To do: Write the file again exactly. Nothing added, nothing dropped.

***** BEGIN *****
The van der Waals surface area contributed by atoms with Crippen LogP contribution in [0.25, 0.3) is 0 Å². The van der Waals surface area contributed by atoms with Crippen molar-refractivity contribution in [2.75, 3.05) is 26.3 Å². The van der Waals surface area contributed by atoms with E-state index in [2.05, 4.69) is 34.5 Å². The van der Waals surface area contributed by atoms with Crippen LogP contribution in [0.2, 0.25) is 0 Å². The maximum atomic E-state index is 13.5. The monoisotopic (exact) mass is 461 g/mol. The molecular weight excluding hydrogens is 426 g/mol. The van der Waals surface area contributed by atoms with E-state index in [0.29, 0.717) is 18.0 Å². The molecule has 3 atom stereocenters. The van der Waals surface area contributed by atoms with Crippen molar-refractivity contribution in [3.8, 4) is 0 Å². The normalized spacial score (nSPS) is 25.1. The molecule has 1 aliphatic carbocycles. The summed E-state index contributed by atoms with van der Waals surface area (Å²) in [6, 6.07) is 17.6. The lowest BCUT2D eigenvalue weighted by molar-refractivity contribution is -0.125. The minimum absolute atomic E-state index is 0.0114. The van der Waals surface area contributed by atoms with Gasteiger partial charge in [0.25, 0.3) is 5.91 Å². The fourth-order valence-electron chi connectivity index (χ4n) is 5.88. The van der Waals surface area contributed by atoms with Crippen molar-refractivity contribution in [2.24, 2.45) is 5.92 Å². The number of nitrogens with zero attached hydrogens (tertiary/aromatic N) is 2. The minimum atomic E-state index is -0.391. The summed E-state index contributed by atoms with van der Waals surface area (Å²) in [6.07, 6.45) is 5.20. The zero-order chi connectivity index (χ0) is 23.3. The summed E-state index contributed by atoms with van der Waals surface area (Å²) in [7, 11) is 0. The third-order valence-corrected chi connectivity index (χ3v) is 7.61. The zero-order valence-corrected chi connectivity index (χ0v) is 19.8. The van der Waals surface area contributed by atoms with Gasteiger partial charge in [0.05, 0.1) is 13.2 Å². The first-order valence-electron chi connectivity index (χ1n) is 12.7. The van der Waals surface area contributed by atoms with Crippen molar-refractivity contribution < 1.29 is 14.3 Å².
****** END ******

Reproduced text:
The van der Waals surface area contributed by atoms with Crippen LogP contribution in [0.25, 0.3) is 0 Å². The van der Waals surface area contributed by atoms with Crippen molar-refractivity contribution in [2.75, 3.05) is 26.3 Å². The van der Waals surface area contributed by atoms with E-state index in [2.05, 4.69) is 34.5 Å². The van der Waals surface area contributed by atoms with Crippen LogP contribution in [0.2, 0.25) is 0 Å². The maximum atomic E-state index is 13.5. The monoisotopic (exact) mass is 461 g/mol. The molecular weight excluding hydrogens is 426 g/mol. The van der Waals surface area contributed by atoms with E-state index in [0.29, 0.717) is 18.0 Å². The molecule has 3 atom stereocenters. The van der Waals surface area contributed by atoms with Crippen molar-refractivity contribution in [3.8, 4) is 0 Å². The normalized spacial score (nSPS) is 25.1. The molecule has 1 aliphatic carbocycles. The summed E-state index contributed by atoms with van der Waals surface area (Å²) in [6, 6.07) is 17.6. The lowest BCUT2D eigenvalue weighted by molar-refractivity contribution is -0.125. The minimum absolute atomic E-state index is 0.0114. The van der Waals surface area contributed by atoms with Gasteiger partial charge in [0.25, 0.3) is 5.91 Å². The fourth-order valence-electron chi connectivity index (χ4n) is 5.88. The van der Waals surface area contributed by atoms with Crippen molar-refractivity contribution in [2.24, 2.45) is 5.92 Å². The number of nitrogens with zero attached hydrogens (tertiary/aromatic N) is 2. The minimum atomic E-state index is -0.391. The summed E-state index contributed by atoms with van der Waals surface area (Å²) in [6.07, 6.45) is 5.20. The zero-order chi connectivity index (χ0) is 23.3. The summed E-state index contributed by atoms with van der Waals surface area (Å²) in [7, 11) is 0. The third-order valence-corrected chi connectivity index (χ3v) is 7.61. The zero-order valence-corrected chi connectivity index (χ0v) is 19.8. The van der Waals surface area contributed by atoms with Gasteiger partial charge in [0.05, 0.1) is 13.2 Å². The first-order valence-electron chi connectivity index (χ1n) is 12.7. The van der Waals surface area contributed by atoms with Crippen molar-refractivity contribution < 1.29 is 14.3 Å².